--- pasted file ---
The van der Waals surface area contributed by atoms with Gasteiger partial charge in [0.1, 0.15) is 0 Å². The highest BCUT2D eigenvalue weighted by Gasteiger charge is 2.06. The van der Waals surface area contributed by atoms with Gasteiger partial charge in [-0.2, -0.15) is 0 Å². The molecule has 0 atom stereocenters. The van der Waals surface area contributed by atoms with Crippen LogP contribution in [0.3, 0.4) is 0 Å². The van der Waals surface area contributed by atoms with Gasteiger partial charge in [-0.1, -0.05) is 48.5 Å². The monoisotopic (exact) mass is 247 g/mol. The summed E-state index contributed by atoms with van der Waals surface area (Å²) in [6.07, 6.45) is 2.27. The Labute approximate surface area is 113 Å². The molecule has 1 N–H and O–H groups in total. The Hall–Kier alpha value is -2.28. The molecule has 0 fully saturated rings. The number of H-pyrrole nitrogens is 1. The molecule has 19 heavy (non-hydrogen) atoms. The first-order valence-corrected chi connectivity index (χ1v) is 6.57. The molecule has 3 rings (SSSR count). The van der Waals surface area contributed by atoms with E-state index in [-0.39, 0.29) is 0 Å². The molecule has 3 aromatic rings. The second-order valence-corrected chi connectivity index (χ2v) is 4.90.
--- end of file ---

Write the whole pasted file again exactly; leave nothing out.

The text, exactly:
The van der Waals surface area contributed by atoms with Gasteiger partial charge in [0.1, 0.15) is 0 Å². The highest BCUT2D eigenvalue weighted by Gasteiger charge is 2.06. The van der Waals surface area contributed by atoms with Gasteiger partial charge in [-0.2, -0.15) is 0 Å². The molecule has 0 atom stereocenters. The van der Waals surface area contributed by atoms with Crippen LogP contribution in [0.3, 0.4) is 0 Å². The van der Waals surface area contributed by atoms with Gasteiger partial charge in [-0.1, -0.05) is 48.5 Å². The monoisotopic (exact) mass is 247 g/mol. The summed E-state index contributed by atoms with van der Waals surface area (Å²) in [6.07, 6.45) is 2.27. The Labute approximate surface area is 113 Å². The molecule has 1 N–H and O–H groups in total. The Hall–Kier alpha value is -2.28. The molecule has 0 fully saturated rings. The number of H-pyrrole nitrogens is 1. The molecule has 19 heavy (non-hydrogen) atoms. The first-order valence-corrected chi connectivity index (χ1v) is 6.57. The molecule has 3 rings (SSSR count). The van der Waals surface area contributed by atoms with E-state index in [-0.39, 0.29) is 0 Å². The molecule has 3 aromatic rings. The second-order valence-corrected chi connectivity index (χ2v) is 4.90.